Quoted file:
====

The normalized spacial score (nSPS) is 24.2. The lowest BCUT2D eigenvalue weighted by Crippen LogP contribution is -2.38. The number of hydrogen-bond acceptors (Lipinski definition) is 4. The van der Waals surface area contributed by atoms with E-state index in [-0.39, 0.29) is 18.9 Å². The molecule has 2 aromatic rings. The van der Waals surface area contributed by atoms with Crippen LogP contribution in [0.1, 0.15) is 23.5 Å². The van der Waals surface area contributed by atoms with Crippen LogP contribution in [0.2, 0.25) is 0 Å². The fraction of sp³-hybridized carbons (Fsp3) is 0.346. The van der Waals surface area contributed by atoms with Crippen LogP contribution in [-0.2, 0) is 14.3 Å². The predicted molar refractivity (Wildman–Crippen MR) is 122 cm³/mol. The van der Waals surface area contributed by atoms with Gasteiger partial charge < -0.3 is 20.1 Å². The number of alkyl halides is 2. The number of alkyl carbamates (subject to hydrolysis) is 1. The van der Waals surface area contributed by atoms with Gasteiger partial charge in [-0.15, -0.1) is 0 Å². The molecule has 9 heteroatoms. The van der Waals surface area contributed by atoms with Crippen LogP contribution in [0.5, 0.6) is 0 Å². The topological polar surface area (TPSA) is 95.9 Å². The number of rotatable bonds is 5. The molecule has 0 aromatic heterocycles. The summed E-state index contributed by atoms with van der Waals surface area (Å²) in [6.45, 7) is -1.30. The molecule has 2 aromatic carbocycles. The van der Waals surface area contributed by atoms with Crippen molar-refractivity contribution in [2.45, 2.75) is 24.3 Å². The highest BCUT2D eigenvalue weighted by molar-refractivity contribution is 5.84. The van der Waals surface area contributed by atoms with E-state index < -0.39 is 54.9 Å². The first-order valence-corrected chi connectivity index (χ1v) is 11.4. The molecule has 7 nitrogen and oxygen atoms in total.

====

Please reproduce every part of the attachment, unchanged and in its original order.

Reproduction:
The normalized spacial score (nSPS) is 24.2. The lowest BCUT2D eigenvalue weighted by Crippen LogP contribution is -2.38. The number of hydrogen-bond acceptors (Lipinski definition) is 4. The van der Waals surface area contributed by atoms with E-state index in [-0.39, 0.29) is 18.9 Å². The molecule has 2 aromatic rings. The van der Waals surface area contributed by atoms with Crippen LogP contribution in [0.1, 0.15) is 23.5 Å². The van der Waals surface area contributed by atoms with Crippen LogP contribution in [0.2, 0.25) is 0 Å². The fraction of sp³-hybridized carbons (Fsp3) is 0.346. The van der Waals surface area contributed by atoms with Crippen LogP contribution in [-0.2, 0) is 14.3 Å². The predicted molar refractivity (Wildman–Crippen MR) is 122 cm³/mol. The van der Waals surface area contributed by atoms with Gasteiger partial charge < -0.3 is 20.1 Å². The number of alkyl halides is 2. The number of alkyl carbamates (subject to hydrolysis) is 1. The van der Waals surface area contributed by atoms with Gasteiger partial charge in [-0.15, -0.1) is 0 Å². The molecule has 9 heteroatoms. The van der Waals surface area contributed by atoms with Crippen LogP contribution in [0.5, 0.6) is 0 Å². The topological polar surface area (TPSA) is 95.9 Å². The number of rotatable bonds is 5. The molecule has 0 aromatic heterocycles. The summed E-state index contributed by atoms with van der Waals surface area (Å²) in [6.45, 7) is -1.30. The molecule has 2 aromatic carbocycles. The van der Waals surface area contributed by atoms with Crippen molar-refractivity contribution in [2.45, 2.75) is 24.3 Å². The highest BCUT2D eigenvalue weighted by molar-refractivity contribution is 5.84. The van der Waals surface area contributed by atoms with E-state index < -0.39 is 54.9 Å². The first-order valence-corrected chi connectivity index (χ1v) is 11.4. The molecule has 7 nitrogen and oxygen atoms in total.